Yeast Infections in Pregnancy: Recommended Treatments

Michael Postelnick, BPharm

Disclosures

July 29, 2016

Question

Which treatment options for vaginal yeast infections are safe and effective in the pregnant patient?

Response from Michael Postelnick, BPharm
Lecturer, Department of Medical Education, Northwestern University Feinberg School of Medicine; Senior Infectious Disease Pharmacist, Clinical Manager, Northwestern Memorial Hospital Department of Pharmacy, Chicago, Illinois

Vaginal candidiasis, commonly called "yeast infection," is relatively common during pregnancy, with an estimated prevalence of 10%-75%.[1,2] The patient usually presents with vulvar pruritus, burning, soreness, and irritation, with occasional dysuria.[3]

Pregnancy causes increased levels of progesterone and estrogen.[2] Progesterone suppresses the ability of neutrophils to combat Candida, and estrogen disrupts the integrity of vaginal epithelial cells against such pathogens as Candida and decreases immunoglobulins in vaginal secretions. These issues, which continue throughout pregnancy, lend themselves to multiple recurrences of infection.

Treatment is directed at symptom relief. Topical imidazoles are most commonly recommended. Although both miconazole and clotrimazole are available without a prescription, pregnant patients should never self-medicate and should only use these products under the direction of a healthcare provider.

Miconazole is classified by the US Food and Drug Administration (FDA) as pregnancy risk category C; however, the topical vaginal formulation achieves minimal systemic absorption. In clinical trials that included patients in the first trimester, no harm was demonstrated to the mother or fetus.[4]

Clotrimazole vaginal formulations are classified pregnancy risk category B. Studies in the second and third trimesters have not demonstrated adverse outcomes on the mother or fetus. Data are inadequate to categorize risk in the first trimester.[5]

Vaginal candidiasis is more difficult to eradicate during pregnancy, and prolonged durations of treatment ranging from 7 to 14 days are recommended. Multiple formulations and strengths of topical imidazoles are available that affect the duration of therapy for nonpregnant patients; however, during pregnancy, only the dosage forms designed for prolonged-duration therapy should be used.

Appropriate miconazole formulations include the 100-mg vaginal suppository or the 2% vaginal cream applied for a 7-day course of therapy. Clotrimazole 2% vaginal cream should be used for 7 days. Recurrent infections should be treated for 14 days.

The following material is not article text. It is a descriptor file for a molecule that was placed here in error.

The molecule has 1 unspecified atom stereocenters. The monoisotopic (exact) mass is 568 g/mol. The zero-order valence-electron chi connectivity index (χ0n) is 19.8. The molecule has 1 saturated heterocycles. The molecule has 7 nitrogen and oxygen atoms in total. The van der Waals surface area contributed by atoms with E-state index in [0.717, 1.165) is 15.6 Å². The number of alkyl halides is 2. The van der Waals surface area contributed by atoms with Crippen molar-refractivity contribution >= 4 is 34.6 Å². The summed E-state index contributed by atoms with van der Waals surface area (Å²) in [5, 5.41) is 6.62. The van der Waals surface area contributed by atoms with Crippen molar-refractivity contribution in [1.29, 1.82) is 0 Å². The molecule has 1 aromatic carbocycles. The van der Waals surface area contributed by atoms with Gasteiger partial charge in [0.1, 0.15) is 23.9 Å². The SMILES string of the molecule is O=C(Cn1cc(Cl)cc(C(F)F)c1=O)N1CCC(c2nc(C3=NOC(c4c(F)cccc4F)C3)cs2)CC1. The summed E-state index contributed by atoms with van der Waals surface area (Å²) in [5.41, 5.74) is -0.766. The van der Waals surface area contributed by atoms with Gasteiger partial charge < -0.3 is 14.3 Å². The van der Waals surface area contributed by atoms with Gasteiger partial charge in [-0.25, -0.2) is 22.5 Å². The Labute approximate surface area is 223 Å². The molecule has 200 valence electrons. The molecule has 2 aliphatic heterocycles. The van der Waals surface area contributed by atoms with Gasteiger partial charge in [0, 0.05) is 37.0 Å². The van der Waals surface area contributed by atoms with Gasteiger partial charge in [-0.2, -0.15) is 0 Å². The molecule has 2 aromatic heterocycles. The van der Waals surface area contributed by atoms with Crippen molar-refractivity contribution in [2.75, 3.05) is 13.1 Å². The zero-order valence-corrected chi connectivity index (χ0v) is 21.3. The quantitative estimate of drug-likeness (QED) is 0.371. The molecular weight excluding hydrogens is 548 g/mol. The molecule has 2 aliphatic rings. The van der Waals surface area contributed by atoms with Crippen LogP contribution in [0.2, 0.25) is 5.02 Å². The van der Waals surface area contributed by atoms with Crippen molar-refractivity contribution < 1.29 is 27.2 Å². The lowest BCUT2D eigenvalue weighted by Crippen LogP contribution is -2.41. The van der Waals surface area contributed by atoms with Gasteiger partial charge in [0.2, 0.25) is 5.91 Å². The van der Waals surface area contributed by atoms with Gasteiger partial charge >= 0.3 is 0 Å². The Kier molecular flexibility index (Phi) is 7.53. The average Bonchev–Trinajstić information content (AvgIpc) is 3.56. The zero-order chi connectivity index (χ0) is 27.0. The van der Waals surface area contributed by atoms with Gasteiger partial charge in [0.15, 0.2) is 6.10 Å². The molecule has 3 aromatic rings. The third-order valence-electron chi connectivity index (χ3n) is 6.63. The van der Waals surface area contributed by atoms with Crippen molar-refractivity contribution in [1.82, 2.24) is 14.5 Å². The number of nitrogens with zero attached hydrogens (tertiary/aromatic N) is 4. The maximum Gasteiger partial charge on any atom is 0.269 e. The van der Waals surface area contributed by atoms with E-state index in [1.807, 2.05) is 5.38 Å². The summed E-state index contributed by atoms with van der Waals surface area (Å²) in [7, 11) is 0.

Data in pregnancy for other topical antifungal agents are limited, making miconazole and clotrimazole the preferred topical agents in pregnancy.

Given its ease of use and excellent efficacy, oral fluconazole is commonly used for the treatment of vaginal candidiasis in nonpregnant patients. However, use of fluconazole in pregnancy has been controversial.

Animal data suggest that high-dose fluconazole is associated with craniofacial malformations.[6] An analysis of 1079 women from North Denmark who had a live birth or stillbirth after 20 weeks' gestation found no association between short-term fluconazole use in the first trimester and congenital malformations.[7] However, results from a significantly larger Danish cohort suggested that patients who receive even low doses of fluconazole have a 48% greater risk for spontaneous abortion than those not exposed to fluconazole. Women who received fluconazole had a 62% greater risk for spontaneous abortion than women treated with topical azoles.[1] This study prompted the FDA to issue a safety alert for the prescribing of oral fluconazole during pregnancy.[8]

In summary, treatment of vaginal candidiasis in pregnancy should only be undertaken with guidance from a healthcare provider. Topical imidazoles (miconazole and clotrimazole) have the largest body of evidence regarding safety for both the mother and the fetus during pregnancy. Owing to the physiologic changes that occur during pregnancy that compromise host defenses against Candida, therapy should be continued for a total 7- to 14-day course.

Although fluconazole was previously considered safe in the dosages used to treat vaginal candidiasis, recently published data suggest a significantly higher incidence of miscarriage in patients who receive oral fluconazole for vaginal candidiasis compared with untreated patients and those treated with topical imidazoles. On the basis of these data, it would be prudent to avoid fluconazole during pregnancy if at all possible.

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